Felicity Jones is in need of a pep talk. Tomorrow, the petite brunette—who in person looks like a graduate-student version of Audrey Hepburn—will head to Los Angeles to begin the final leg of the promotional tour for her new film, Like Crazy. Reporters, bloggers, and curious fans will grill the 27-year-old about her role in the vérité romance, and she will oblige them. “I’m getting to talk about something I really believe in,” she says. “If it were anything less than that, it would be much harder.” When the questions inevitably turn personal, Jones will instinctively tighten up. Like Crazy emerged from obscurity to win the Grand Jury Prize at this year’s Sundance Film Festival, igniting a bidding war won by Paramount. Jones was awarded the special Jury Prize for her own work in the bruising love story about the stop-start masochism of a long distance relationship, and she is keenly aware that journalists—this one included—will look to identify links between the actor and her character, Anna.
“What are some tips to give a good interview?” she asks in a British accent that recalls stately country manses. “Because it’s a fine art.” Don’t give stock answers, I tell her, and be as honest as possible. “Right, right, I know, I know, I know” she shoots back as though the answer had been lodged in the back of her brain all along. I suggest she tell more anecdotes, like she would were she sitting on David Letterman’s couch, and she mentions that she admires the one-on-one skills of Ryan Gosling, and his “weird” and “offbeat” remarks. Promoting films aside, Jones finds interviews to be nerve-wracking. “The whole reason you become an actor is, in some way, that you’re interested in escaping yourself,” she says. “The irony is, you have to then spend so much time talking about yourself.” She admits to having felt uneasy on the way to this interview at the Knave Café, a palatial corridor at the Parker Meridien hotel in Manhattan. “And then I realized, don’t try and be anything. Just be you.”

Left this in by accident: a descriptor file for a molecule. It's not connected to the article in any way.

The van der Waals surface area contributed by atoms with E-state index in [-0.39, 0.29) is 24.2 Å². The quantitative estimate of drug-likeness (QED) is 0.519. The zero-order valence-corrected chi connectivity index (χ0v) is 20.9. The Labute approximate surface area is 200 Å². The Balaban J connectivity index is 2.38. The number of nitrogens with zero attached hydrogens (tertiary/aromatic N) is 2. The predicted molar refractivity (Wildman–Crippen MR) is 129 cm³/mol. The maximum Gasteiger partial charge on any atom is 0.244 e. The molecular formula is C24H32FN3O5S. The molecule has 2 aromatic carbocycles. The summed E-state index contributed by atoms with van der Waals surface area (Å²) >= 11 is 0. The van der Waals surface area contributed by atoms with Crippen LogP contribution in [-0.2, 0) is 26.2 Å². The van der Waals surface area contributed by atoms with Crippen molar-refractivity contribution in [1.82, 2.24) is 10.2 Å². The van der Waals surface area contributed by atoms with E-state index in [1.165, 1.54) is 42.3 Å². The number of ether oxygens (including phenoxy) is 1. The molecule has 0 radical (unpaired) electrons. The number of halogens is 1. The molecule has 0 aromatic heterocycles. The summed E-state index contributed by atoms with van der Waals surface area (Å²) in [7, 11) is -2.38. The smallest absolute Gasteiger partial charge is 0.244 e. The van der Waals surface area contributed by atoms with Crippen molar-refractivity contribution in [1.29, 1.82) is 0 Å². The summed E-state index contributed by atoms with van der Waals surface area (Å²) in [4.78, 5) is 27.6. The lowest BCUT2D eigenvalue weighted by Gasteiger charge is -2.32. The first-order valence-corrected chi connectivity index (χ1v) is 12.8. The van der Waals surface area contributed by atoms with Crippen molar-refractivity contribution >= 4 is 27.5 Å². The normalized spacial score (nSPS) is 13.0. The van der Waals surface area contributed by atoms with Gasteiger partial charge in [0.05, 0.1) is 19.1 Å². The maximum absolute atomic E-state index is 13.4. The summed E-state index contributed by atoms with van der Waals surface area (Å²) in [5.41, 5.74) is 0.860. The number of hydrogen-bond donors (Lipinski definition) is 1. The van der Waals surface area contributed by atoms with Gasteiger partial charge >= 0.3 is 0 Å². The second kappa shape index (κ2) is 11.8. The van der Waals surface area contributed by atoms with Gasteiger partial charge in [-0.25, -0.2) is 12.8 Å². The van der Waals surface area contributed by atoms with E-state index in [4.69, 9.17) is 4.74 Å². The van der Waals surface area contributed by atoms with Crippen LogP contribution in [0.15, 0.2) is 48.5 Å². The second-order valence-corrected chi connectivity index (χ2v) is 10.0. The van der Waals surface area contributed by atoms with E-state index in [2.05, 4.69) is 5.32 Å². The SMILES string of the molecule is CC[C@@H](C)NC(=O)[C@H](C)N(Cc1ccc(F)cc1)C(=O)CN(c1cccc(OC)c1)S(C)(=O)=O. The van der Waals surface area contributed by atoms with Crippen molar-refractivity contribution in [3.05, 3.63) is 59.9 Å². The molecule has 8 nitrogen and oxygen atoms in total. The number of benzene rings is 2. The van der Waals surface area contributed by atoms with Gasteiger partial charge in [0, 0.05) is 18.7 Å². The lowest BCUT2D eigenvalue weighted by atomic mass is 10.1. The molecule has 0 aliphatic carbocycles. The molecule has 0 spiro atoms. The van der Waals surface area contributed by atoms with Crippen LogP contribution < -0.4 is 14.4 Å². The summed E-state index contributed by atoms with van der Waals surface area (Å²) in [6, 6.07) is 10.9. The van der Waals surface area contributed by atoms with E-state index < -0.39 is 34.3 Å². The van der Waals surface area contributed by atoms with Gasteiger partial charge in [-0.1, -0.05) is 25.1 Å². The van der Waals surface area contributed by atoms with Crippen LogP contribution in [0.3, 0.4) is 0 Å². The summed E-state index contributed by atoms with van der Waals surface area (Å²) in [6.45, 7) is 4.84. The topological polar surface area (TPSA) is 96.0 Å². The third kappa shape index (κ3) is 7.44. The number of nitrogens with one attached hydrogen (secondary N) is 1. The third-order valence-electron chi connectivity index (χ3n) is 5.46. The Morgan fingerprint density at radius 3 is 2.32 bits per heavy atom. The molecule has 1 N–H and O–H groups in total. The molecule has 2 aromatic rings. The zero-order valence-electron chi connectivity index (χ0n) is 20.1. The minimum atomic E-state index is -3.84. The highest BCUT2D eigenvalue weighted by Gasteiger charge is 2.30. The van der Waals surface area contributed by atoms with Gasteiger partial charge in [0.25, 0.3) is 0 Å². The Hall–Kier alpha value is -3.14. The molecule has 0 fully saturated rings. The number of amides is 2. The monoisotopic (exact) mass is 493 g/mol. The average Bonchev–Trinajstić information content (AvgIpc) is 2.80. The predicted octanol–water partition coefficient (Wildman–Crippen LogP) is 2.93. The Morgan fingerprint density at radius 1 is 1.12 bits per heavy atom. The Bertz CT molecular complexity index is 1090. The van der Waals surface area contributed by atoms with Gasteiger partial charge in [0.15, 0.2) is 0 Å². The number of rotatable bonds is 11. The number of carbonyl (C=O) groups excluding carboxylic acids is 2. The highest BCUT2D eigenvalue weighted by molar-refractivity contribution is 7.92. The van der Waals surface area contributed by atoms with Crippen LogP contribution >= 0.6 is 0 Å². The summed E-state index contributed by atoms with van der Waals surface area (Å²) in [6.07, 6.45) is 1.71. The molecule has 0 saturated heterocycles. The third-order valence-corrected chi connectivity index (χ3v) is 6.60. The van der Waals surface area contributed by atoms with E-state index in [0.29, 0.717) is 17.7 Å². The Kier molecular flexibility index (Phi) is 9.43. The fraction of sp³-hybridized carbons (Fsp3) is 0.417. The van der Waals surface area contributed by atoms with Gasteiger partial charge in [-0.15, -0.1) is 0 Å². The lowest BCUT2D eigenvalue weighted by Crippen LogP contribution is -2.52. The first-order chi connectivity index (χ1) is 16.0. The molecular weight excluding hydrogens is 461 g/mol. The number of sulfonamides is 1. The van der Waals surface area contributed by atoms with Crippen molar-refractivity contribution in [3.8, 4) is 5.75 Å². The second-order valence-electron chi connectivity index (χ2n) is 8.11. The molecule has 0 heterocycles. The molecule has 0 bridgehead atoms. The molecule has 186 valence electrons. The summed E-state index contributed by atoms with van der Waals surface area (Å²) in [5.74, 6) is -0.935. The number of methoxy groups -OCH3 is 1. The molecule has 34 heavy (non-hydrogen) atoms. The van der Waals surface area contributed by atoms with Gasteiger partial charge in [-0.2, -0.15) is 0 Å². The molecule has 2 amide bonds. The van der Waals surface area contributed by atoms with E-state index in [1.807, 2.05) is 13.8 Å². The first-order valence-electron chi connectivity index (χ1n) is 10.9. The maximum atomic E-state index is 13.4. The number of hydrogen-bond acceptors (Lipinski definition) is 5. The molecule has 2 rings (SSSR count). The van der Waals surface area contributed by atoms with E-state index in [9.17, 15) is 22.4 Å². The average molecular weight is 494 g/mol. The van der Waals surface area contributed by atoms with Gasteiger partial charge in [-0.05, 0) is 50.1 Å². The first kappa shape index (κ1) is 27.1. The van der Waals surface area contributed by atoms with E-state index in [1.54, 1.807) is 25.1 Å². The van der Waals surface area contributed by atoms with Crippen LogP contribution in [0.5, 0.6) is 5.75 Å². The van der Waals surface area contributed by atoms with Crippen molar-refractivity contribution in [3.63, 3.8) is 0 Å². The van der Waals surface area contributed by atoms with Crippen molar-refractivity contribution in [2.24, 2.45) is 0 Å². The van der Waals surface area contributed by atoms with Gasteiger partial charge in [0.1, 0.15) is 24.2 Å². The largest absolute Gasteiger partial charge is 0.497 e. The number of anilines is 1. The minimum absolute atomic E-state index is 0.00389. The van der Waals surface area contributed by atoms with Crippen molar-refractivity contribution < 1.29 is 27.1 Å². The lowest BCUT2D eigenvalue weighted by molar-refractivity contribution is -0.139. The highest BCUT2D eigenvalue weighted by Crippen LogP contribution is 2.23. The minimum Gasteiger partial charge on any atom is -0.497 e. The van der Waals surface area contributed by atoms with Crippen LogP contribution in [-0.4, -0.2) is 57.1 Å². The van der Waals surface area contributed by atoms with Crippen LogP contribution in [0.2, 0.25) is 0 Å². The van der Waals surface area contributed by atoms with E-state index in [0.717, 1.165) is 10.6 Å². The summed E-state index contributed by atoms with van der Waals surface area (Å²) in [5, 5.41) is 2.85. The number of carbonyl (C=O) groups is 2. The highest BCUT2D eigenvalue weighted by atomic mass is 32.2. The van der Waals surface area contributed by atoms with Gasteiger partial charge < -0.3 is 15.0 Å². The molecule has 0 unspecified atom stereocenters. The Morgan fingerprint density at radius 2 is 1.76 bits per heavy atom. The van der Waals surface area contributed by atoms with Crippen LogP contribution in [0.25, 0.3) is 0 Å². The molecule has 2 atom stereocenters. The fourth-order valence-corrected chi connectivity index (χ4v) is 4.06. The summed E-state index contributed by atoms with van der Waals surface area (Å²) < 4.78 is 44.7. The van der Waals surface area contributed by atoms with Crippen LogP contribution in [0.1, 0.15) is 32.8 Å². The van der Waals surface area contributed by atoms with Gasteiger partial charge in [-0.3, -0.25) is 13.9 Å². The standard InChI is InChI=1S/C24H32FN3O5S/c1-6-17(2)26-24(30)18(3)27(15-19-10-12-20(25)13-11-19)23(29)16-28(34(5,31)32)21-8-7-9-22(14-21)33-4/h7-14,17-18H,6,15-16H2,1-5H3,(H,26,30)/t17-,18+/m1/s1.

Jones came of age in suburbia, in Bournville, England, the only village in the world with a chocolate bar named in its honor. (It was founded in the 19th century by the Cadbury family to house the company factory workers.) Her parents—her father is a journalist and mother is in advertising—split up when she was three, and by age 11, she was attending an after-school drama club, with dreams of “making a movie about a love affair between two people,” she says, with a hint of sarcasm. After appearing on British television as a regular on shows like The Worst Witch and Cape Wrath, she took three years off to earn a degree in English Literature at Oxford, where she met “weird and wonderful people” who she still counts among her closest friends.
After university, Jones transitioned to features, with a role in Cemetery Junction, a grim take on stalled youth by Ricky Gervais and Stephen Merchant. From there, she appeared as Miranda in Julie Taymor’s risky Shakespeare adaptation, The Tempest, and, most recently, as a lovelorn snowboarder in the treacly Chalet Girl, a British Cinderella story set in the Austrian Alps and costarring Gossip Girl’s Ed Westwick. That mountain romance relied heavily on the very genre clichés that Like Crazy so forcefully rejects, and Jones is well aware of that. “As soon as I finished a snowboarding romantic comedy, I knew I was ready for something different.”
Like Crazy was conceived by indie auteur Drake Doremus (who first made waves at Sundance with 2010’s Douchebag), and tracks the story of Jacob (played by Anton Yelchin) and Anna, two intelligent, vulnerable college students in Los Angeles who fall hopelessly in love during a night of heavy-hearted glances and Paul Simon’s Graceland. After graduation, Anna, a British national who’s overstayed her visa, is denied reentry into the United States following what was supposed to be a brief visit home. From there, the film charts the euphoria of their reunions—and the despair of their separation—in a tone that’s natural and true. Gone are the traditional obstacles of Hollywood romances; misunderstandings come not from contrived plot devices, but from unarticulated feelings. “We’re not being didactic or trying to manipulate the audience in any way,” says Jones. “It’s just about these two people trying to be good in a difficult situation.”